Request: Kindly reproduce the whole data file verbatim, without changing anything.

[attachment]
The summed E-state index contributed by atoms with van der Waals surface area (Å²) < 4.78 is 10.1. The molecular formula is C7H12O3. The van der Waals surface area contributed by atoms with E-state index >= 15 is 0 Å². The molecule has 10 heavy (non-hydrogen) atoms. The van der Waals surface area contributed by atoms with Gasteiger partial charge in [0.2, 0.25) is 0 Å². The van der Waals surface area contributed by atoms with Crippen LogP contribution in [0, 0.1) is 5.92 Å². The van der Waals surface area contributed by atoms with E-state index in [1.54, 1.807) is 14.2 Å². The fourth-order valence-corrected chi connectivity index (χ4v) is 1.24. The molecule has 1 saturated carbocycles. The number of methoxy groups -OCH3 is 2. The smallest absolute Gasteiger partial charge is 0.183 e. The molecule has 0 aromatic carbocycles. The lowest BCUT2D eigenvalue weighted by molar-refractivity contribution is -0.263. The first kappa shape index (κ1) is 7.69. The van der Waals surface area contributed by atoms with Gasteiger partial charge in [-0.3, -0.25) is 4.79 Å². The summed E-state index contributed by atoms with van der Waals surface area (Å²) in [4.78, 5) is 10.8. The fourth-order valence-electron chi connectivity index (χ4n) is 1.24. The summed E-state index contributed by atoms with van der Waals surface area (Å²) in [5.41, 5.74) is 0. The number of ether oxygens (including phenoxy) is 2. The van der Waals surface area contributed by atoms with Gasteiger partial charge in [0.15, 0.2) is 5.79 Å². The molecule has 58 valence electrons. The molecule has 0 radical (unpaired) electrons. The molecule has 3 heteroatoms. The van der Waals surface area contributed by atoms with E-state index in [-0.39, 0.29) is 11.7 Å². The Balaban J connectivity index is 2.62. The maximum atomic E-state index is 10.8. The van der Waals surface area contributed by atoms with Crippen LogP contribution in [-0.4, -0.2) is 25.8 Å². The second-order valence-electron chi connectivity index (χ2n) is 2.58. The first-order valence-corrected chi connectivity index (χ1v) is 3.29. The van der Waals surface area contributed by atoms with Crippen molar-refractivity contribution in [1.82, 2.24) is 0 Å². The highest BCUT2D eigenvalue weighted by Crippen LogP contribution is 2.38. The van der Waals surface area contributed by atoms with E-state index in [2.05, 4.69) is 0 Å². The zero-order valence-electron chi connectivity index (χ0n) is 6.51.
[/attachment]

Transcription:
The summed E-state index contributed by atoms with van der Waals surface area (Å²) < 4.78 is 10.1. The molecular formula is C7H12O3. The van der Waals surface area contributed by atoms with E-state index >= 15 is 0 Å². The molecule has 10 heavy (non-hydrogen) atoms. The van der Waals surface area contributed by atoms with Gasteiger partial charge in [0.2, 0.25) is 0 Å². The van der Waals surface area contributed by atoms with Crippen LogP contribution in [0, 0.1) is 5.92 Å². The van der Waals surface area contributed by atoms with E-state index in [1.54, 1.807) is 14.2 Å². The fourth-order valence-corrected chi connectivity index (χ4v) is 1.24. The molecule has 1 saturated carbocycles. The number of methoxy groups -OCH3 is 2. The smallest absolute Gasteiger partial charge is 0.183 e. The molecule has 0 aromatic carbocycles. The lowest BCUT2D eigenvalue weighted by molar-refractivity contribution is -0.263. The first kappa shape index (κ1) is 7.69. The van der Waals surface area contributed by atoms with Gasteiger partial charge in [-0.3, -0.25) is 4.79 Å². The summed E-state index contributed by atoms with van der Waals surface area (Å²) in [4.78, 5) is 10.8. The fourth-order valence-electron chi connectivity index (χ4n) is 1.24. The summed E-state index contributed by atoms with van der Waals surface area (Å²) in [5.41, 5.74) is 0. The number of ether oxygens (including phenoxy) is 2. The van der Waals surface area contributed by atoms with Gasteiger partial charge in [0.15, 0.2) is 5.79 Å². The molecule has 58 valence electrons. The molecule has 0 radical (unpaired) electrons. The molecule has 3 heteroatoms. The van der Waals surface area contributed by atoms with E-state index in [-0.39, 0.29) is 11.7 Å². The Balaban J connectivity index is 2.62. The maximum atomic E-state index is 10.8. The van der Waals surface area contributed by atoms with Crippen LogP contribution in [-0.4, -0.2) is 25.8 Å². The second-order valence-electron chi connectivity index (χ2n) is 2.58. The first-order valence-corrected chi connectivity index (χ1v) is 3.29. The van der Waals surface area contributed by atoms with Crippen molar-refractivity contribution in [1.82, 2.24) is 0 Å². The highest BCUT2D eigenvalue weighted by Crippen LogP contribution is 2.38. The van der Waals surface area contributed by atoms with E-state index in [2.05, 4.69) is 0 Å². The zero-order valence-electron chi connectivity index (χ0n) is 6.51.